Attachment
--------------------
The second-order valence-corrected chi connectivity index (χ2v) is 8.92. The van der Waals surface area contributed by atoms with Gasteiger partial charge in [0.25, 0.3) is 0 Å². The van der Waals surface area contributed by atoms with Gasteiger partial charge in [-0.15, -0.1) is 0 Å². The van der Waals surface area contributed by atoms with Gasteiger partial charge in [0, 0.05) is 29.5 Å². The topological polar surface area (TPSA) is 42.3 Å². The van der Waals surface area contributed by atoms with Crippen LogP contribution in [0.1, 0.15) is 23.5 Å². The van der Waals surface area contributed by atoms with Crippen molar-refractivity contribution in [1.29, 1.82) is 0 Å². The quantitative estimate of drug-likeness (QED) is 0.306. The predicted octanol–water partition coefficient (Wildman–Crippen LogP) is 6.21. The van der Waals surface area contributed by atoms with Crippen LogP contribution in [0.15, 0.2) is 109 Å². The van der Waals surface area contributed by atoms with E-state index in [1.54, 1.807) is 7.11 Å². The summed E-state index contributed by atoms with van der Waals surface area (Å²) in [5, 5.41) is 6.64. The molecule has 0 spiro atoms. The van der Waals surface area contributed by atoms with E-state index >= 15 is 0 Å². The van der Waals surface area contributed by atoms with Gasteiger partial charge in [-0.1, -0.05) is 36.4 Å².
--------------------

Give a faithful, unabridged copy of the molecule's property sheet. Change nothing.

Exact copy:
The second-order valence-corrected chi connectivity index (χ2v) is 8.92. The van der Waals surface area contributed by atoms with Gasteiger partial charge in [0.25, 0.3) is 0 Å². The van der Waals surface area contributed by atoms with Gasteiger partial charge in [-0.15, -0.1) is 0 Å². The van der Waals surface area contributed by atoms with Gasteiger partial charge in [0, 0.05) is 29.5 Å². The topological polar surface area (TPSA) is 42.3 Å². The van der Waals surface area contributed by atoms with Crippen LogP contribution in [0.1, 0.15) is 23.5 Å². The van der Waals surface area contributed by atoms with Crippen molar-refractivity contribution in [1.29, 1.82) is 0 Å². The quantitative estimate of drug-likeness (QED) is 0.306. The predicted octanol–water partition coefficient (Wildman–Crippen LogP) is 6.21. The van der Waals surface area contributed by atoms with Crippen LogP contribution in [0.15, 0.2) is 109 Å². The van der Waals surface area contributed by atoms with E-state index in [1.54, 1.807) is 7.11 Å². The summed E-state index contributed by atoms with van der Waals surface area (Å²) in [5, 5.41) is 6.64. The molecule has 0 spiro atoms. The van der Waals surface area contributed by atoms with E-state index >= 15 is 0 Å². The van der Waals surface area contributed by atoms with Gasteiger partial charge in [-0.1, -0.05) is 36.4 Å².